Eye Roll: Matthews Invokes ‘Common Sense’ in Discussing Anti-Trump Newspaper Campaign

Yes, that headline is real. In covering the effort by over 350 newspapers to collude against President Trump, Wednesday’s Hardball featured MSNBC host Chris Matthews alluding to Thomas Paine’s Common Sense and Harriet Beecher Stowe’s Uncle Tom’s Cabin in the segment promoting the anti-Trump collusion campaign started by The Boston Globe.

Matthews began the nearly five-minute love note to the media with clips of President Trump lashing out at the press and highlighting the editorial project.

 

 

He also provided this gooey quote from The Globe’s editorial that showcased the media’s egotistic view of itself in American life:

The greatness of America is dependent on the role of the free press to speak the truth, to the powerful. To label the press “the enemy of the people” is as un-American as it is dangerous to the civil compact we have shared for more than two centuries.

After welcoming on Globe editorial board member Marcela Garcia, Matthews tacitly compared this arrogant act of self-pleasure by the news media to two of the more famous literary works in American history (click “expand” for more):

I keep thinking, Marcela, that this country began because a pamphleteer Thomas Paine wrote Common Sense and distributed 300,000 copies in around the country and those copies that he put out in print are the case —constituted the case for independence. The very beginning of our country came because somebody wrote a good editorial, you know? And, you know, and I think about Uncle Tom's Cabin. And I think of all of the things and the — throughout that come, because somebody sat down and wrote something they believed in that changed our history for the better. 

 

Sure, Chris. The brave move by Paine to publish Common Sense and then another by Stowe with an anti-slavery novel nine years before the Civil War totally have similarities to Thursday's anti-Trump editorials. Sigh.

Matthews then expressed dismay that Trump “would dare to criticize the trend of the good stuff in our history.”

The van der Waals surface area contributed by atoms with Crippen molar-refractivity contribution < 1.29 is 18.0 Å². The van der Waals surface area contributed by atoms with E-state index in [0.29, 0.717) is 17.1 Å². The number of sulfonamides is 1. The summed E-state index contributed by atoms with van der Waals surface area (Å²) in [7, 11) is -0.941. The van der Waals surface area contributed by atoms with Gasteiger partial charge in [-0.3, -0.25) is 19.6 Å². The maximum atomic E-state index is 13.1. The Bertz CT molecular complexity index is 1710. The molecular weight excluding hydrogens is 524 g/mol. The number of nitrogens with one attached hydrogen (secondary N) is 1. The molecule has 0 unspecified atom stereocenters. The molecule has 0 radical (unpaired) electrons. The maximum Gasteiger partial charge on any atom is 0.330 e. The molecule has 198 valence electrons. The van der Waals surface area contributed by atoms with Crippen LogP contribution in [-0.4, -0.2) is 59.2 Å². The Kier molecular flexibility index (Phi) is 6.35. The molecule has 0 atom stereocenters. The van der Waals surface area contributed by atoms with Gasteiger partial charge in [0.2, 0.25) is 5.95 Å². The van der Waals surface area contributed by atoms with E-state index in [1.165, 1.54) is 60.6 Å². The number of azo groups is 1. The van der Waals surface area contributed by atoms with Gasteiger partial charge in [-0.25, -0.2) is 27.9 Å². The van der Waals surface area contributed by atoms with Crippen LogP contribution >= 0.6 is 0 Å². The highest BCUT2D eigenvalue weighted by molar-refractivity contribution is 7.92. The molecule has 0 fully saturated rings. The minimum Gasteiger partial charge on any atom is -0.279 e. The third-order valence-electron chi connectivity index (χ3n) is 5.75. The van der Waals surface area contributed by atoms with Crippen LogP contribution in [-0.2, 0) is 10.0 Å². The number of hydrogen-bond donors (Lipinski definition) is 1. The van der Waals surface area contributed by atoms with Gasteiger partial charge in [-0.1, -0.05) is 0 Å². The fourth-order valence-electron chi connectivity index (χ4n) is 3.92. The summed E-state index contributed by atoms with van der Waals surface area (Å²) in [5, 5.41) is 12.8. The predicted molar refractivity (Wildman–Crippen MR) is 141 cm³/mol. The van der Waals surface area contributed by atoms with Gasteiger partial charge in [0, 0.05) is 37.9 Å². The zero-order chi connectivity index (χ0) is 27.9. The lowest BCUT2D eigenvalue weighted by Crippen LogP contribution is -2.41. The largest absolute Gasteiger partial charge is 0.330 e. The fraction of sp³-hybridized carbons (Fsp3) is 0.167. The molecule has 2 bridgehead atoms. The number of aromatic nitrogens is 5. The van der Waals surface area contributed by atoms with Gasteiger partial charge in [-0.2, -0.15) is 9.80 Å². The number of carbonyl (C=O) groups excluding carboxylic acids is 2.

Garcia replied that Trump’s “alarming” criticism of the media inspired them to make this move. She also falsely asserted that criticizing the media has to do with one’s dismay that they’re holding people they like accountable:

And like you were saying, historically, historically, the media has always been attacked, has always called biased, has always been sort of, you know, because we hold power accountable, right? It’s — kind of expected, you know, that presidents would call a media outlet or the media biased or, you know, against him or what not.

It’s safe to say that Garcia probably thinks the media adequately held Barack Obama accountable and didn’t play footsie with he and his administration for eight years.

“But President Trump really did cross a line and I think that’s what prompted us to act. We felt we needed to do something. We felt we couldn't stand on the sidelines anymore because if we don't do it, who else will stick up for the press,” Garcia continued in apocalyptic terms.

In an attempt to claim that what went on Thursday was not collusion, Matthews told viewers that “each newspaper was invited to provide its own defense of the free press today, reflecting its individual perspective.” And that, folks, is what you call spin.

Garcia later concluded that Thursday was also important to “remind people of the stakes here” because, if that doesn’t happen, “democracy suffer[s] and we all suffer.”

To see the relevant transcript from MSNBC’s Hardball on August 16, click “expand.”

MSNBC’s Hardball
August 16, 2018
7:33 p.m. Eastern

DONALD TRUMP: [on 02/24/17] I call it the fake news, the enemy of the people and they are. They are the enemy of the people. [SCREEN WIPE] [on 08/22/17] These are really, really dishonest people and they are bad people. [SCREEN WIPE] [on 07/31/18] Fake news. Fake news. They are fake. [SCREEN WIPE] [on 08/02/18] And even these people back here, these horrible horrendous people. They can make anything bad. Because they are the fake, fake disgusting news. [SCREEN WIPE] [on 06/25/18] The enemy. The enemy of the people, I call ‘em.